Sunday, December 15, 2013



Poster outside the York Theatre, on E. 54th St. 
A glitch that I discovered on Friday forced me to reschedule a matinee performance yesterday for the evening (I’d accidentally scheduled two matinees), but the combination of 1) it being a last minute thing and 2) the dire weather forecast prevented me from finding a companion to go with me. The latter was probably the main reason, since the theatre was less than half filled and we were informed that 30 ticket holders were not coming. Given the age range of most of the people who accompany me to the theatre, it’s unlikely to have been because of the contents of the show, a revue at the York Theatre featuring the music of Cole Porter. Younger folks, like my granddaughters, might wonder, Cole who?, but for older generations Cole Porter remains a show biz legend whose classic songs, for which he wrote both music and lyrics, are among the greatest in the American songbook. And, although only 20 songs f Porter’s remarkable output are represented in the show (mostly in truncated versions), one never gets tired of hearing them.

Stevie Holland. Photo: Carol Rosegg.
            The show itself, LOVE, LINDA: THE LIFE OF MRS. COLE PORTER, however, is something else. Stevie Holland, a svelte, attractive jazz singer, with a stylish blonde bob and wearing a full-length, form-fitting black dress (designed by Pamela Dennis), stars as the title character. Ms. Holland co-wrote the show, which is essentially a cabaret act, with her husband, Gary William Friedman (who also did the arrangements). LOVE, LINDA is actually a revival, having been seen at the Triad in 2009. It has a new director, the acclaimed Richard Maltby, Jr., but there’s very little that’s fresh in it, and the 75-minute performance never rises above the level of being pleasantly entertaining.

            LOVE, LINDA is structured like so many of its kind, with the star telling the story of her life and interspersing it with songs that, hopefully, have immediate relevance to the narrative (the connections here sometimes seem forced). Linda Lee Thomas Porter (1883-1954), a Kentucky heiress, apparently spoke with a southern accent, which is about the only overtly characterizing element in Ms. Holland’s friendly and sometimes slightly arch performance, with such occasional wisecracks as "The stakes were high and usually served medium rare." Aficionados are probably familiar with Cole Porter’s face, but how many, I wonder, would recognize Linda Porter’s if they saw it in a photograph? So, apart from people who’ve read biographies of her husband, most of us know little about this woman, unless we think we do because we saw Alexis Smith play a totally fictionalized version of her in the biopic NIGHT AND DAY, with, of all people, Cary Grant as the Indiana-born songwriter.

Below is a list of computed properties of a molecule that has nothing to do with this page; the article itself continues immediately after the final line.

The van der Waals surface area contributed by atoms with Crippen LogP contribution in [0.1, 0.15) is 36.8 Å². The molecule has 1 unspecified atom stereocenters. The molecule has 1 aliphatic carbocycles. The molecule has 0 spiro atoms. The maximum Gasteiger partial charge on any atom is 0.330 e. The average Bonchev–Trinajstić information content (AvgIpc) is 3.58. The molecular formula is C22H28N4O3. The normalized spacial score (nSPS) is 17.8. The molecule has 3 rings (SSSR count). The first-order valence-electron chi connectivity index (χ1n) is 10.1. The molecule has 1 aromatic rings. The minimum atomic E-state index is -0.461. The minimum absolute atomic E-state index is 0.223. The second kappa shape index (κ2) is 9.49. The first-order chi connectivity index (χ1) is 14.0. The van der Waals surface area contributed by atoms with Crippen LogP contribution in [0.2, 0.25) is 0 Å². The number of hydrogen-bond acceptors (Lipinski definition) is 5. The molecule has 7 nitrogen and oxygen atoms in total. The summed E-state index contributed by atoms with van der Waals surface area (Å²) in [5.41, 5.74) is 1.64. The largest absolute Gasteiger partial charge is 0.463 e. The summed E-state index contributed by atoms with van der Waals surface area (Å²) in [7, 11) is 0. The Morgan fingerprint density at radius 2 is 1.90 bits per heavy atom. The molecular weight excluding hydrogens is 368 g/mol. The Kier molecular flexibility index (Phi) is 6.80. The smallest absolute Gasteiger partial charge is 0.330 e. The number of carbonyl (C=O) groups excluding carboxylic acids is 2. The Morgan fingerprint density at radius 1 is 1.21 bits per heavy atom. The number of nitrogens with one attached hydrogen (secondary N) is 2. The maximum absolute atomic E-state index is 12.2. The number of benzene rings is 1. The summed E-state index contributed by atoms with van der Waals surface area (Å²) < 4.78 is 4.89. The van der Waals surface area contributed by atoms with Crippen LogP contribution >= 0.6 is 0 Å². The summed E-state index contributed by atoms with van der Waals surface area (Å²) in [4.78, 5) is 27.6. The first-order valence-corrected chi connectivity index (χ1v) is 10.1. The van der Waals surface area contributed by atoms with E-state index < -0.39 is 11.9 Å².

And, sorry to say, LOVE, LINDA reveals little about Linda Porter we didn’t already know—her acceptance of Cole’s homosexual inclinations and affairs (all she asked for was his discretion), the couple’s international high life in the 1920s and 1930s when they were “the toast of the town,” their life in Hollywood (which he loved and she hated), her ministering to Cole after the catastrophic fall from a horse that crushed his leg, their residence at the Waldorf-Astoria, the loss of her beauty (barely alluded to) because of the tobacco-inflicted emphysema that killed her (she suffered from a chronic cough but you’d never know it from this show). Based on Ms. Holland and Mr. Friedman’s name-dropping book, it would seem that there’s little to be learned about her personally apart from her being Porter’s wife, and it’s his achievements, not hers, that the show focuses on. The show might have benefited considerably from emphasizing the argument that Cole Porter could never have become so successful without Linda’s support, both emotionally and financially. We must settle merely for her assertion that she was his muse. Moreover, Linda Porter wasn’t even a singer, so why do a show in which the chief reason to watch a singer impersonating her is to hear her sing Porter’s songs?

            Ms. Holland is engaging and polished, but she’s not in any way extraordinary or unique. Her acting is superficial and her material is almost always on the sunny side, so there’s really no opportunity for darker histrionics. We settle then for effective, but not particularly memorable renderings, of “So in Love,” “What Is This Thing Called Love,” “I Love Paris,” “Miss Otis Regrets,” “In the Still of the Night,” “Let’s Do It,” “Let’s Misbehave,” “You Do Something to Me,” “Let’s Be Buddies,” “Ridin’ High,” “Love for Sale,” “My Heart Belongs to Daddy,” and “Wunderbar,” with a few less well-known ones thrown in for good measure. A talented trio of musical director Christopher McGovern on piano, Danny Weller on bass, and Alex Wyatt on drums accompanies Ms. Holland. 

I know many readers will start humming or singing some of these tunes as soon as they see their titles, but, apart from hearing them nicely sung on a stage smartly fashioned by James Morgan and nicely lit by Graham Kindred to suggest a swanky New York penthouse, there’s no compelling reason to rush to the York for LOVE, LINDA. A CD version (sold at the theatre but also online) is available for the Porter cognoscenti.